There was a popular song some years ago that asked, “where have all the cowboys gone?”. Well the fact is, cowboys are very much still alive and well in the Sandhills of Nebraska, and just two weeks ago eight of them were inducted into the Nebraska Sandhills Cowboy Hall of Fame.
Two of those eight are area cowboys - Roland “Rolly” W. Glause of Broken Bow, and Glen Gier of Mullen.
Roland W. Glause, aka Rolly, was born Nov. 1, 1930, to Paul and Gennieve Glause of Halsey. He was brought into this world at the family’s home by Dr. Williams from Dunning, and is the third oldest child of nine.
At a young age, Rolly’s interest for horses began. His dad had many workhorses and mules that they used doing numerous daily ranch activities. Rolly had a lot of nice saddle horses growing up and he was always fascinated by calf roping.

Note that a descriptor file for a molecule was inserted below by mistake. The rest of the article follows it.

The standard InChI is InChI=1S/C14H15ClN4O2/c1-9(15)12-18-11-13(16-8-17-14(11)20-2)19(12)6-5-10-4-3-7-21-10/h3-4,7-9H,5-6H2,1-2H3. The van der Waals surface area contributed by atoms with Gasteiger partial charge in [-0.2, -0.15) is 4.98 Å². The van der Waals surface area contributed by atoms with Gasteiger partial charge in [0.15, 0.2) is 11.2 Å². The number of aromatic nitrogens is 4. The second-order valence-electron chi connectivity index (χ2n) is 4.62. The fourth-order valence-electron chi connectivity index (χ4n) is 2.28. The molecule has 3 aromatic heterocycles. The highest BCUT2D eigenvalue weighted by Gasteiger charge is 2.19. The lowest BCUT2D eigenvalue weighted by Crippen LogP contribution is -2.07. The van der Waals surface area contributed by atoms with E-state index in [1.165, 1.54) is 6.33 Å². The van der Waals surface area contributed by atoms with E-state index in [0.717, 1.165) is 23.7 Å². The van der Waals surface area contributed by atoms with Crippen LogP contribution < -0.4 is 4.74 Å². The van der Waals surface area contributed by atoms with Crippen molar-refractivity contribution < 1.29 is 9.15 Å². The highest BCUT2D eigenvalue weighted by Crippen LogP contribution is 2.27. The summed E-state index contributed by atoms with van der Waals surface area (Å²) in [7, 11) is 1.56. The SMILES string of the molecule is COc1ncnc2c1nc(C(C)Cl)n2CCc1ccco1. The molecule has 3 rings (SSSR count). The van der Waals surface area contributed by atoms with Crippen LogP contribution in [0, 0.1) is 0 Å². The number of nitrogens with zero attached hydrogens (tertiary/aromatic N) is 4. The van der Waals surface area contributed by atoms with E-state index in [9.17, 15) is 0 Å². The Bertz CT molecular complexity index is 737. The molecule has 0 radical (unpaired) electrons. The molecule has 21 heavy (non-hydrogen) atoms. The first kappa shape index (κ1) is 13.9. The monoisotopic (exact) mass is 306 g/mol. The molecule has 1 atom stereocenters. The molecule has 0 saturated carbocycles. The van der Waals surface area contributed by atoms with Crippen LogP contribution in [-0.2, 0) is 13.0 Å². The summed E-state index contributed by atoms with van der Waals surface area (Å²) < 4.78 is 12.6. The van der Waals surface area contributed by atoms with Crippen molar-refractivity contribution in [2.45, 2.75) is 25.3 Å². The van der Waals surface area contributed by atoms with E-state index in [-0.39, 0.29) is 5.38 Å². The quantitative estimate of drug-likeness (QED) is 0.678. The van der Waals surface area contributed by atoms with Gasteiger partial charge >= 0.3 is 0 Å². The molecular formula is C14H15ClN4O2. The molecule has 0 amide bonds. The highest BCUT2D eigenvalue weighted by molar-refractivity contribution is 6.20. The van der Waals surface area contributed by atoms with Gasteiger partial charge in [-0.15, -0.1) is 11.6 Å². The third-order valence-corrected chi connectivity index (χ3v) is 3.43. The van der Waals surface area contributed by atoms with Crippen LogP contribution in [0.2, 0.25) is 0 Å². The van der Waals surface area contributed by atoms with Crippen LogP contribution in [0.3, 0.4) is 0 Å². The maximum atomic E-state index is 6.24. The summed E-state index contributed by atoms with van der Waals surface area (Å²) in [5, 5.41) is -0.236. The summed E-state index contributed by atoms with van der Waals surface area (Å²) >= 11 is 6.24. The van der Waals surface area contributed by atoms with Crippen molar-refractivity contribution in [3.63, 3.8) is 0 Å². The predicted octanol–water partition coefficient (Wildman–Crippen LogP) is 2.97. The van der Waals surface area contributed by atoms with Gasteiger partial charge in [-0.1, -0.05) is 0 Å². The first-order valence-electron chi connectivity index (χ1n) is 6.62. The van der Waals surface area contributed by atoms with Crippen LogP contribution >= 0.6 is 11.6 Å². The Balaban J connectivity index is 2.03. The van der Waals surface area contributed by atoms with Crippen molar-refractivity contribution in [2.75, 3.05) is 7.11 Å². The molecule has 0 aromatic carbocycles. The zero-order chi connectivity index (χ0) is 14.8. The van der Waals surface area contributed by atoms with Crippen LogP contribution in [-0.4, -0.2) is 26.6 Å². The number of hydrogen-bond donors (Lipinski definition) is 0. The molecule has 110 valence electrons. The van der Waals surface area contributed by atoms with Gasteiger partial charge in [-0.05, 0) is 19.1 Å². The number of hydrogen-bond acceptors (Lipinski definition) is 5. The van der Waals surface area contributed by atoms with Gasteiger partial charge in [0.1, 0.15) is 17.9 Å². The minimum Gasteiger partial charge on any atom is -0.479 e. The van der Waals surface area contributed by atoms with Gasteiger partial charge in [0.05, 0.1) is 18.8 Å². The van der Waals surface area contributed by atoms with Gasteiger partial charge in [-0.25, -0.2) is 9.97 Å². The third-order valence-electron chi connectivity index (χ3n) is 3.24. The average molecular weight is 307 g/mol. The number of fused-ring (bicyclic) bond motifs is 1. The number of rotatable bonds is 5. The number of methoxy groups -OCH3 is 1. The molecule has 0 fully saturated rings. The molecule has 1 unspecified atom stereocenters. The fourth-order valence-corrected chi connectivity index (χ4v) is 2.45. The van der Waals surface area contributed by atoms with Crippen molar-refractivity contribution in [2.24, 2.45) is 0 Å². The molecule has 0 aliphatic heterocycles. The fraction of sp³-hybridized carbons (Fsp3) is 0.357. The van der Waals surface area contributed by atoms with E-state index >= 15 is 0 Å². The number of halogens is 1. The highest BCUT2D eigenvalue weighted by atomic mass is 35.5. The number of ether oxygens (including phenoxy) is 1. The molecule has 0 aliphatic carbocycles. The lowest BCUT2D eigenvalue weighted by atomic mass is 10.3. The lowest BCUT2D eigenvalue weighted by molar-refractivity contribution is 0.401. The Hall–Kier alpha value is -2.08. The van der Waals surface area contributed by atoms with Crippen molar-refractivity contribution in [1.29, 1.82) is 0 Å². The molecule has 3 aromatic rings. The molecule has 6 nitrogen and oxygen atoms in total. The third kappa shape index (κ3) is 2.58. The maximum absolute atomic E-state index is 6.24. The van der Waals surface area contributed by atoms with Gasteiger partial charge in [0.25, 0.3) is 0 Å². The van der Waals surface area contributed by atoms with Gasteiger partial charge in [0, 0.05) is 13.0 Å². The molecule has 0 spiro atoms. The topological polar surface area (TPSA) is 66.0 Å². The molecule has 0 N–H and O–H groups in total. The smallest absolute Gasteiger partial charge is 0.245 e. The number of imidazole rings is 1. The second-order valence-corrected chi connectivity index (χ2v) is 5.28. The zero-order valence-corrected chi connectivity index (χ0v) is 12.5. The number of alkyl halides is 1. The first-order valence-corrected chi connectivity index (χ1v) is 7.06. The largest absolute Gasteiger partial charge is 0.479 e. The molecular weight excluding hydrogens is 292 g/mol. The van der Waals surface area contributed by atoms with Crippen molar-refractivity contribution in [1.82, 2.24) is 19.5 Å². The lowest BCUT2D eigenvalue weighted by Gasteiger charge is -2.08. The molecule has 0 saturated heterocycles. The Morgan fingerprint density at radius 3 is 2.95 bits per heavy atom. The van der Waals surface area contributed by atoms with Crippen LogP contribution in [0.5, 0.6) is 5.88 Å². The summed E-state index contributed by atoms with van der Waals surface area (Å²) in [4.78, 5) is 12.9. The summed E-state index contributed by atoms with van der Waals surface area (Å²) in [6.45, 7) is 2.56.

During his adolescent years, he would spend many hours roping the family's hogs. When roping the hog, it was easier to handle them if a front leg was caught in the loop. The real challenge was tying the hog's legs after catching him. Needless to say, the hogs would make quite a racket and this activity provided many hours of entertainment for Rolly. However, roping the hogs needed to be kept strictly confidential. If his dad found out he was roping the hogs he knew he would receive a good licking.
Rolly attended school at Halsey until he was 16, when he developed other interests and thought school wasn't that important. One day his sisters told on him that he was not attending school regularly. When his dad found out he gave Rolly two options; he could either go to school or go to work. Rolly chose the later and set out to find himself a job, and has been working ever since.